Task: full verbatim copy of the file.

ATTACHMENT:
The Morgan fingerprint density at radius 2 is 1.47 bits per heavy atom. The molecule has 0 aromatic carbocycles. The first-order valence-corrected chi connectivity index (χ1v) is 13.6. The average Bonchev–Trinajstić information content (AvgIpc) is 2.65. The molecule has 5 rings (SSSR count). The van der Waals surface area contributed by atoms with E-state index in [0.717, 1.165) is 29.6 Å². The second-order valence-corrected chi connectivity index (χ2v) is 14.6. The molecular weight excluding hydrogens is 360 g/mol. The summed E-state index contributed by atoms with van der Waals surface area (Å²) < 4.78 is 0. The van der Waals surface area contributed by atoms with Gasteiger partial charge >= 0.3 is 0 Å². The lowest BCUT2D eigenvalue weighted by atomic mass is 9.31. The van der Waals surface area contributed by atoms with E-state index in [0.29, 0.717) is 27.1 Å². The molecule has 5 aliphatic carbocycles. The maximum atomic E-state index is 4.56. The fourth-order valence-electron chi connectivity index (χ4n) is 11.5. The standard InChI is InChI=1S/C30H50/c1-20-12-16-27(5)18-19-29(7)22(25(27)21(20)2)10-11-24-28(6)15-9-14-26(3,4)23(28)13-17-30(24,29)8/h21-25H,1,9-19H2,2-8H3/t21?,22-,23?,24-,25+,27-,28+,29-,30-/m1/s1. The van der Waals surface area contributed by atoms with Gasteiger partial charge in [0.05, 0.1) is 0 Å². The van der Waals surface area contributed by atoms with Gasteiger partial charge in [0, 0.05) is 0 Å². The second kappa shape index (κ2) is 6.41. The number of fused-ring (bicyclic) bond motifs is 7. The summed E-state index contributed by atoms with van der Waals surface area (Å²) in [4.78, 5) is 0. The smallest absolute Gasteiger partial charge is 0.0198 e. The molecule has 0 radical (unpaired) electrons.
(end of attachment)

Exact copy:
The Morgan fingerprint density at radius 2 is 1.47 bits per heavy atom. The molecule has 0 aromatic carbocycles. The first-order valence-corrected chi connectivity index (χ1v) is 13.6. The average Bonchev–Trinajstić information content (AvgIpc) is 2.65. The molecule has 5 rings (SSSR count). The van der Waals surface area contributed by atoms with E-state index in [0.717, 1.165) is 29.6 Å². The second-order valence-corrected chi connectivity index (χ2v) is 14.6. The molecular weight excluding hydrogens is 360 g/mol. The summed E-state index contributed by atoms with van der Waals surface area (Å²) < 4.78 is 0. The van der Waals surface area contributed by atoms with Gasteiger partial charge >= 0.3 is 0 Å². The lowest BCUT2D eigenvalue weighted by atomic mass is 9.31. The van der Waals surface area contributed by atoms with E-state index in [0.29, 0.717) is 27.1 Å². The molecule has 5 aliphatic carbocycles. The maximum atomic E-state index is 4.56. The fourth-order valence-electron chi connectivity index (χ4n) is 11.5. The standard InChI is InChI=1S/C30H50/c1-20-12-16-27(5)18-19-29(7)22(25(27)21(20)2)10-11-24-28(6)15-9-14-26(3,4)23(28)13-17-30(24,29)8/h21-25H,1,9-19H2,2-8H3/t21?,22-,23?,24-,25+,27-,28+,29-,30-/m1/s1. The van der Waals surface area contributed by atoms with Gasteiger partial charge in [0.05, 0.1) is 0 Å². The van der Waals surface area contributed by atoms with Gasteiger partial charge in [0, 0.05) is 0 Å². The second kappa shape index (κ2) is 6.41. The number of fused-ring (bicyclic) bond motifs is 7. The summed E-state index contributed by atoms with van der Waals surface area (Å²) in [4.78, 5) is 0. The smallest absolute Gasteiger partial charge is 0.0198 e. The molecule has 0 radical (unpaired) electrons.